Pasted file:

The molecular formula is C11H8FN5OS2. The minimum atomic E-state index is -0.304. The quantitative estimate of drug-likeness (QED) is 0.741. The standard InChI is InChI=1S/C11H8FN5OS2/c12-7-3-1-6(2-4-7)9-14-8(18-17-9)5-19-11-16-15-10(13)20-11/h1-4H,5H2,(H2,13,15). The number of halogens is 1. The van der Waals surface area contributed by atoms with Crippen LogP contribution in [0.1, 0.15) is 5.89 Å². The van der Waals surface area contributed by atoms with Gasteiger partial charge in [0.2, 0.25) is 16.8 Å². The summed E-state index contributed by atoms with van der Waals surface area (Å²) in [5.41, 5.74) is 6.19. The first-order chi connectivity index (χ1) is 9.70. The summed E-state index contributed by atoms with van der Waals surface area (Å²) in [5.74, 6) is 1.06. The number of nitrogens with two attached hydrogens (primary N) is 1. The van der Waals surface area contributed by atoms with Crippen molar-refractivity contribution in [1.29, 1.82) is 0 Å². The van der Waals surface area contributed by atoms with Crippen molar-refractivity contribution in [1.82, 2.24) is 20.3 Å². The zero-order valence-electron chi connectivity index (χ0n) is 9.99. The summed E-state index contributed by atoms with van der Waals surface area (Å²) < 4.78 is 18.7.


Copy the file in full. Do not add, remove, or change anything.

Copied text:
The molecular formula is C11H8FN5OS2. The minimum atomic E-state index is -0.304. The quantitative estimate of drug-likeness (QED) is 0.741. The standard InChI is InChI=1S/C11H8FN5OS2/c12-7-3-1-6(2-4-7)9-14-8(18-17-9)5-19-11-16-15-10(13)20-11/h1-4H,5H2,(H2,13,15). The number of halogens is 1. The van der Waals surface area contributed by atoms with Crippen LogP contribution in [0.1, 0.15) is 5.89 Å². The van der Waals surface area contributed by atoms with Gasteiger partial charge in [0.2, 0.25) is 16.8 Å². The summed E-state index contributed by atoms with van der Waals surface area (Å²) in [5.41, 5.74) is 6.19. The first-order chi connectivity index (χ1) is 9.70. The summed E-state index contributed by atoms with van der Waals surface area (Å²) in [5.74, 6) is 1.06. The number of nitrogens with two attached hydrogens (primary N) is 1. The van der Waals surface area contributed by atoms with Crippen molar-refractivity contribution in [1.29, 1.82) is 0 Å². The van der Waals surface area contributed by atoms with Crippen molar-refractivity contribution in [1.82, 2.24) is 20.3 Å². The zero-order valence-electron chi connectivity index (χ0n) is 9.99. The summed E-state index contributed by atoms with van der Waals surface area (Å²) < 4.78 is 18.7.